Cormac McCarthy was born in Rhode Island. He later went to Chicago, where he worked as an auto mechanic while writing his first novel, The Orchard Keeper. The Orchard Keeper was published by Random House in 1965; McCarthy's editor there was Albert Erskine, William Faulkner's long-time editor. Before publication, McCarthy received a traveling fellowship from the American Academy of Arts and Letters, which he used to travel to Ireland. In 1966 he also received the Rockefeller Foundation Grant, with which he continued to tour Europe, settling on the island of Ibiza. Here, McCarthy completed revisions of his next novel, Outer Dark. In 1967, McCarthy returned to the United States, moving to Tennessee. Outer Dark was published by Random House in 1968, and McCarthy received the Guggenheim Fellowship for Creative Writing in 1969. His next novel, Child of God, was published in 1973. From 1974 to 1975, McCarthy worked on the screenplay for a PBS film called The Gardener's Son, which premiered in 1977. A revised version of the screenplay was later published by Ecco Press. In the late 1970s, McCarthy moved to Texas, and in 1979 published his fourth novel, Suttree, a book that had occupied his writing life on and off for twenty years. He received a MacArthur Fellowship in 1981, and published his fifth novel, Blood Meridian, in 1985. All the Pretty Horses, the first volume of The Border Trilogy, was published by Knopf in 1992. It won both the National Book Award and the National Book Critics Circle Award and was later turned into a feature film. The Stonemason, a play that McCarthy had written in the mid-1970s and subsequently revised, was published by Ecco Press in 1994. Soon thereafter, Knopf released the second volume of The Border Trilogy, The Crossing; the third volume, Cities of the Plain, was published in 1998.McCarthy's next novel, No Country for Old Men was published in 2005. This was followed in 2006 by a novel in dramatic form, The Sunset Limited, originally performed by Steppenwolf Theatre Company of Chicago and published in paperback by Vintage Books. McCarthy's most recent novel, The Road, was published in 2006 and won the Pulitzer Prize.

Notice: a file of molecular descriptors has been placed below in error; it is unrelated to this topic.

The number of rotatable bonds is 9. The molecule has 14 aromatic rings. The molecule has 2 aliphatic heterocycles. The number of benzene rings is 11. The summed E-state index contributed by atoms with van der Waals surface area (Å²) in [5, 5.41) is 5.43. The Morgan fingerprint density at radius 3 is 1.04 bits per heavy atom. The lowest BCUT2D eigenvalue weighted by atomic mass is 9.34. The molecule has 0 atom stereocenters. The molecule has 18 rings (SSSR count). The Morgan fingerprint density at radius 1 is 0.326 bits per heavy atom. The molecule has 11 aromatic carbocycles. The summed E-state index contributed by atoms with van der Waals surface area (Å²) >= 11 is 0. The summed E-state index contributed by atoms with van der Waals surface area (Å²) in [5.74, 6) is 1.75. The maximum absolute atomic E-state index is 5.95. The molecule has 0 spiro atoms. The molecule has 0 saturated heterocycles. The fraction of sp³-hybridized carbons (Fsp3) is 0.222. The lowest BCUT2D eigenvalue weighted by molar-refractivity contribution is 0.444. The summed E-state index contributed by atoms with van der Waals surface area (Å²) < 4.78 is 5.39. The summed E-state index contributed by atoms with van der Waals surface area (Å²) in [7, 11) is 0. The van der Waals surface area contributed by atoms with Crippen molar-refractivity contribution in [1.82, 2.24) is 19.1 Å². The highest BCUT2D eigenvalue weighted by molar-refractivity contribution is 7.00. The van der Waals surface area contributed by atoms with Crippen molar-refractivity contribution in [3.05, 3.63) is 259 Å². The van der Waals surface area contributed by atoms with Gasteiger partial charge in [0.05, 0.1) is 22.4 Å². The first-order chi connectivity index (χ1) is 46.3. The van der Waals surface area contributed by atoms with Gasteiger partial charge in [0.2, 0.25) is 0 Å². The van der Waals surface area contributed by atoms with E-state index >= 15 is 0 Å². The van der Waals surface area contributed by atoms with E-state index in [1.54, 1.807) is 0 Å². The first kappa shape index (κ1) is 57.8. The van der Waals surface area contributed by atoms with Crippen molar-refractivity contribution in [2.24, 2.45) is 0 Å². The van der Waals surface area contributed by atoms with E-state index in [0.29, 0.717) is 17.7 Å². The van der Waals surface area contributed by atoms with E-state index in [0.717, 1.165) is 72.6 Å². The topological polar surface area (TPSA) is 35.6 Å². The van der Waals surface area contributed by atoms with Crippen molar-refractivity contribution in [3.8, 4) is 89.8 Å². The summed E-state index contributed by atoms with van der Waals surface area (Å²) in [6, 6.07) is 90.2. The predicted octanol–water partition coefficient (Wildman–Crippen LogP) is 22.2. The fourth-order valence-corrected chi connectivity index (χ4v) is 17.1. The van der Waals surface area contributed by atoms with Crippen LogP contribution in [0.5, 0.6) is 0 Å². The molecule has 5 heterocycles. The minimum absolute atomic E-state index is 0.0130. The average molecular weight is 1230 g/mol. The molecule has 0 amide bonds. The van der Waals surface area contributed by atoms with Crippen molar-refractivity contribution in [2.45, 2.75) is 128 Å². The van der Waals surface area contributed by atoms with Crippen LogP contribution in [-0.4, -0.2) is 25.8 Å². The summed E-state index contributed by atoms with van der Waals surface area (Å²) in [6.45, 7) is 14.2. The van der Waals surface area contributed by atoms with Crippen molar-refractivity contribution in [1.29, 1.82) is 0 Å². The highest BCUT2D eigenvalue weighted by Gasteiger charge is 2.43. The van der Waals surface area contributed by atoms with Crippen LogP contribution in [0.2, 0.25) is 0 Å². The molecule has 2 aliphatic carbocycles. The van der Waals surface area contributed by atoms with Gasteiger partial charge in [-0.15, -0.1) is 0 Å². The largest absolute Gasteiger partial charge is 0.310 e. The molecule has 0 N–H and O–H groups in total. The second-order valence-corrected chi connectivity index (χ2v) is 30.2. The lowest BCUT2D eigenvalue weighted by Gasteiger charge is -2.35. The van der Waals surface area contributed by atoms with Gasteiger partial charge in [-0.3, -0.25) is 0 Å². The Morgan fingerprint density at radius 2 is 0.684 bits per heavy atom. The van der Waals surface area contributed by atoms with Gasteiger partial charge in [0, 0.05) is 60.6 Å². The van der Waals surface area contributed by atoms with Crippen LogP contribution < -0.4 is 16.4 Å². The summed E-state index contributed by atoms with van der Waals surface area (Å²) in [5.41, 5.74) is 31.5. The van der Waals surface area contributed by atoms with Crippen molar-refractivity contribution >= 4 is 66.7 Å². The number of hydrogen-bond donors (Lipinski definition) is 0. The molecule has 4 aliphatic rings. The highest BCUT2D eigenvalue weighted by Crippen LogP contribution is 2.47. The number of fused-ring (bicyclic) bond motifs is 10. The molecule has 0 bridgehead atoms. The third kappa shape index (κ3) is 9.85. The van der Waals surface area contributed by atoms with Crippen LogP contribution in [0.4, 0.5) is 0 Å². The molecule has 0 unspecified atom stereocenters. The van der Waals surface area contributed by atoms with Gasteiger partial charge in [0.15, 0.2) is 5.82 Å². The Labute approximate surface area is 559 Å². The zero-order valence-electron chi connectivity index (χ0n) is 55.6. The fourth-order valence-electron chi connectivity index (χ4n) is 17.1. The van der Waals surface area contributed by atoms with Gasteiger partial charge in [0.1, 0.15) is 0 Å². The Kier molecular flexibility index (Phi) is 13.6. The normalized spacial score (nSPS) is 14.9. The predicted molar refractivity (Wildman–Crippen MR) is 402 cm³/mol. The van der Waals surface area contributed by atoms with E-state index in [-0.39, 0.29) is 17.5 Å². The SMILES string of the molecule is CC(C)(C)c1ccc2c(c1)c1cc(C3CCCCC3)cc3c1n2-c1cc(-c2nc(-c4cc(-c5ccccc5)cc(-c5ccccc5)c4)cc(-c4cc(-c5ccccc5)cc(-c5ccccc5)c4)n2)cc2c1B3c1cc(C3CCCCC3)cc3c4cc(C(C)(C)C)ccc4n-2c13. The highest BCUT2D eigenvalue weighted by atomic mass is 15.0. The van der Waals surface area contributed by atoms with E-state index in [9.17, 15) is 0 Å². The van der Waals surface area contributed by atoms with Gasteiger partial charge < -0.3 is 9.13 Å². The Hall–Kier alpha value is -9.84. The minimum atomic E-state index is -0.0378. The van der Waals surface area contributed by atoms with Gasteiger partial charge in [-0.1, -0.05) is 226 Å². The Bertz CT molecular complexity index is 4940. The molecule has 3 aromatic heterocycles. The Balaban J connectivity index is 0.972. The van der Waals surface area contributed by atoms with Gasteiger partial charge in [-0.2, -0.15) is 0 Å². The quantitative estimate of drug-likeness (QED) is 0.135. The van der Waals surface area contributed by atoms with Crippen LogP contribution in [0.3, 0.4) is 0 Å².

Photo © Derek Shapton

Customer Reviews

His use of the language is poetic, descriptive, and unique.
C. B Collins Jr.
This is a great book and Cormac McCarthy is among the greatest novelists of our time.
Duross Fitzpatrick
Beautiful writing, wonderful characters, superb plot and story line.
Peggy Vincent

Most Helpful Customer Reviews

213 of 218 people found the following review helpful By Mike Smith on April 4, 2006
Format: Hardcover
Here are three amazing books, and one amazing saga, all together in one brimming volume you can throw into a backpack.

The first novel, "All the Pretty Horses" is one of the most beautifully told stories I've ever read. Not only is the writing here packed with imagery, and the story one of McCarthy's most accessible, but the textures of the words used to describe the images are as lush and as enfolding as anything F. Scott Fitzgerald ever wrote--even when McCarthy's describing the driest of desert plains, the most desolate of ruins, or the emptiest of lives.